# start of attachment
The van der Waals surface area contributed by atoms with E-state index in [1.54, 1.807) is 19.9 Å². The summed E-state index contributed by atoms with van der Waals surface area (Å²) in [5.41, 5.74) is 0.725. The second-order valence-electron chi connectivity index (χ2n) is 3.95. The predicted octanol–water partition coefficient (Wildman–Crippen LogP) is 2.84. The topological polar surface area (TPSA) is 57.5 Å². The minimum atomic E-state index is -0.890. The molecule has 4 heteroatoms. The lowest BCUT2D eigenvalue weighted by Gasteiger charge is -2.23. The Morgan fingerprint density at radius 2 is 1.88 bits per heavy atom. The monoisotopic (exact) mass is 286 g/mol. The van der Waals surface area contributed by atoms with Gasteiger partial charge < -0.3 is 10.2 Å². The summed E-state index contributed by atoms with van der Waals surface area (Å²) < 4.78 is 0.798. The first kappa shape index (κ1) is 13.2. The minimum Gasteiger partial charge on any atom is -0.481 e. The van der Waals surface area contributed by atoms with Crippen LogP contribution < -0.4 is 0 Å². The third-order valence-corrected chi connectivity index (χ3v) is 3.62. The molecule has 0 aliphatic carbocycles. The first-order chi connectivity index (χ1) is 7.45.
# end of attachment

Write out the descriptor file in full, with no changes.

The van der Waals surface area contributed by atoms with E-state index in [1.54, 1.807) is 19.9 Å². The summed E-state index contributed by atoms with van der Waals surface area (Å²) in [5.41, 5.74) is 0.725. The second-order valence-electron chi connectivity index (χ2n) is 3.95. The predicted octanol–water partition coefficient (Wildman–Crippen LogP) is 2.84. The topological polar surface area (TPSA) is 57.5 Å². The minimum atomic E-state index is -0.890. The molecule has 4 heteroatoms. The lowest BCUT2D eigenvalue weighted by Gasteiger charge is -2.23. The Morgan fingerprint density at radius 2 is 1.88 bits per heavy atom. The monoisotopic (exact) mass is 286 g/mol. The van der Waals surface area contributed by atoms with Gasteiger partial charge < -0.3 is 10.2 Å². The summed E-state index contributed by atoms with van der Waals surface area (Å²) < 4.78 is 0.798. The first kappa shape index (κ1) is 13.2. The minimum Gasteiger partial charge on any atom is -0.481 e. The van der Waals surface area contributed by atoms with Crippen LogP contribution < -0.4 is 0 Å². The third-order valence-corrected chi connectivity index (χ3v) is 3.62. The molecule has 0 aliphatic carbocycles. The first-order chi connectivity index (χ1) is 7.45.